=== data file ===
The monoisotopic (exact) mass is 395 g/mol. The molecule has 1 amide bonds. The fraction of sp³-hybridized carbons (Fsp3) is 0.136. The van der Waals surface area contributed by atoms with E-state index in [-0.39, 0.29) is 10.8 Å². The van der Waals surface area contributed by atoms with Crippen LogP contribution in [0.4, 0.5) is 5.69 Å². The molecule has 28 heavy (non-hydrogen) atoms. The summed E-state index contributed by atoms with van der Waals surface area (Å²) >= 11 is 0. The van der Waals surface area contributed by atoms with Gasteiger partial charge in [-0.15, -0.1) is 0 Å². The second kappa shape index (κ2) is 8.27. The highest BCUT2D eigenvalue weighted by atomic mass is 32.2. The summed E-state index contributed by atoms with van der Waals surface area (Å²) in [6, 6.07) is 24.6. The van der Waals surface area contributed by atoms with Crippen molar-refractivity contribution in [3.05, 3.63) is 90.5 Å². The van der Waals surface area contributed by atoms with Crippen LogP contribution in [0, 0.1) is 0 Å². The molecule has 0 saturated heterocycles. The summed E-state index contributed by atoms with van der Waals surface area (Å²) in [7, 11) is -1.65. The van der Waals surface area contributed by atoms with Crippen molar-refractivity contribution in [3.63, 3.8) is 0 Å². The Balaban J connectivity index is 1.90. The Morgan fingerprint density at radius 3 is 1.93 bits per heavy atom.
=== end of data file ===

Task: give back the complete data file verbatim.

The monoisotopic (exact) mass is 395 g/mol. The molecule has 1 amide bonds. The fraction of sp³-hybridized carbons (Fsp3) is 0.136. The van der Waals surface area contributed by atoms with E-state index in [-0.39, 0.29) is 10.8 Å². The van der Waals surface area contributed by atoms with Crippen LogP contribution in [0.4, 0.5) is 5.69 Å². The molecule has 28 heavy (non-hydrogen) atoms. The summed E-state index contributed by atoms with van der Waals surface area (Å²) >= 11 is 0. The van der Waals surface area contributed by atoms with Gasteiger partial charge in [-0.15, -0.1) is 0 Å². The second kappa shape index (κ2) is 8.27. The highest BCUT2D eigenvalue weighted by atomic mass is 32.2. The summed E-state index contributed by atoms with van der Waals surface area (Å²) in [6, 6.07) is 24.6. The van der Waals surface area contributed by atoms with Crippen molar-refractivity contribution in [3.05, 3.63) is 90.5 Å². The van der Waals surface area contributed by atoms with Crippen LogP contribution in [0, 0.1) is 0 Å². The molecule has 0 saturated heterocycles. The summed E-state index contributed by atoms with van der Waals surface area (Å²) in [7, 11) is -1.65. The van der Waals surface area contributed by atoms with Crippen molar-refractivity contribution in [3.63, 3.8) is 0 Å². The Balaban J connectivity index is 1.90. The Morgan fingerprint density at radius 3 is 1.93 bits per heavy atom.